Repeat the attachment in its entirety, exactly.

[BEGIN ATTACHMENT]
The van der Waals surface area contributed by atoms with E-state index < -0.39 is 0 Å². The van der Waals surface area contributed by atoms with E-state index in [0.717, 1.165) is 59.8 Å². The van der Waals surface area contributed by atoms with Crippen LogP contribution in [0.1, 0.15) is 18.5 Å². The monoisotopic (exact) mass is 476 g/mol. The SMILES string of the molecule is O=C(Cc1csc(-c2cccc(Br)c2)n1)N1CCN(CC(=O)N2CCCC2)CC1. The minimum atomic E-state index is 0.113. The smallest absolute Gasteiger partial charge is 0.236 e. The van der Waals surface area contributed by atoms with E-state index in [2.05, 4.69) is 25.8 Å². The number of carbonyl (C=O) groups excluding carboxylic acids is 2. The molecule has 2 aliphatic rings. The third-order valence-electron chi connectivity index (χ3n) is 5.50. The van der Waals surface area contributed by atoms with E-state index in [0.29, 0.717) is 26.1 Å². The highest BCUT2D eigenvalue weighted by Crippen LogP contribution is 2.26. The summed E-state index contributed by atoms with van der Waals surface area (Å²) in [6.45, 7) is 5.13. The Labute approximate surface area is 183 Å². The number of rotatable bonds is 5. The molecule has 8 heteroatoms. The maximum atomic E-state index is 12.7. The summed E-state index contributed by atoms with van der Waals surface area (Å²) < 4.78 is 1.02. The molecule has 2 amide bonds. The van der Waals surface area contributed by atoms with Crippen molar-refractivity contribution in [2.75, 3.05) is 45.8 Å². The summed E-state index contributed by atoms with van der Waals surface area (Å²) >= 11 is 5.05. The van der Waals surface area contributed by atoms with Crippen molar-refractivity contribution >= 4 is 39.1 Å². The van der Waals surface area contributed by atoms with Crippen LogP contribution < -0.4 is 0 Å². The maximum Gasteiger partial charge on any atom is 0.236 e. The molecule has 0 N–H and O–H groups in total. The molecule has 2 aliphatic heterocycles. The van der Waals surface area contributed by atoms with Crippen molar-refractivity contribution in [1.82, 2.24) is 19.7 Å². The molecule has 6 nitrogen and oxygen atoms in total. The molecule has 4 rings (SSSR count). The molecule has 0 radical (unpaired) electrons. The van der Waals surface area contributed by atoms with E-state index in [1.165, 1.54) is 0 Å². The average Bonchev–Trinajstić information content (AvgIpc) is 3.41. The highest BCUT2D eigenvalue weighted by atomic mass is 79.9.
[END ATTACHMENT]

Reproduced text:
The van der Waals surface area contributed by atoms with E-state index < -0.39 is 0 Å². The van der Waals surface area contributed by atoms with E-state index in [0.717, 1.165) is 59.8 Å². The van der Waals surface area contributed by atoms with Crippen LogP contribution in [0.1, 0.15) is 18.5 Å². The monoisotopic (exact) mass is 476 g/mol. The SMILES string of the molecule is O=C(Cc1csc(-c2cccc(Br)c2)n1)N1CCN(CC(=O)N2CCCC2)CC1. The minimum atomic E-state index is 0.113. The smallest absolute Gasteiger partial charge is 0.236 e. The van der Waals surface area contributed by atoms with E-state index in [2.05, 4.69) is 25.8 Å². The number of carbonyl (C=O) groups excluding carboxylic acids is 2. The molecule has 2 aliphatic rings. The third-order valence-electron chi connectivity index (χ3n) is 5.50. The van der Waals surface area contributed by atoms with E-state index in [0.29, 0.717) is 26.1 Å². The highest BCUT2D eigenvalue weighted by Crippen LogP contribution is 2.26. The summed E-state index contributed by atoms with van der Waals surface area (Å²) in [6.45, 7) is 5.13. The Labute approximate surface area is 183 Å². The number of rotatable bonds is 5. The molecule has 8 heteroatoms. The maximum atomic E-state index is 12.7. The summed E-state index contributed by atoms with van der Waals surface area (Å²) < 4.78 is 1.02. The molecule has 2 amide bonds. The van der Waals surface area contributed by atoms with Crippen molar-refractivity contribution in [2.75, 3.05) is 45.8 Å². The summed E-state index contributed by atoms with van der Waals surface area (Å²) >= 11 is 5.05. The van der Waals surface area contributed by atoms with Crippen molar-refractivity contribution >= 4 is 39.1 Å². The van der Waals surface area contributed by atoms with Crippen LogP contribution < -0.4 is 0 Å². The maximum Gasteiger partial charge on any atom is 0.236 e. The molecule has 0 N–H and O–H groups in total. The molecule has 2 aliphatic heterocycles. The van der Waals surface area contributed by atoms with Crippen molar-refractivity contribution in [1.82, 2.24) is 19.7 Å². The molecule has 6 nitrogen and oxygen atoms in total. The molecule has 4 rings (SSSR count). The molecule has 0 radical (unpaired) electrons. The van der Waals surface area contributed by atoms with E-state index in [1.165, 1.54) is 0 Å². The average Bonchev–Trinajstić information content (AvgIpc) is 3.41. The highest BCUT2D eigenvalue weighted by atomic mass is 79.9.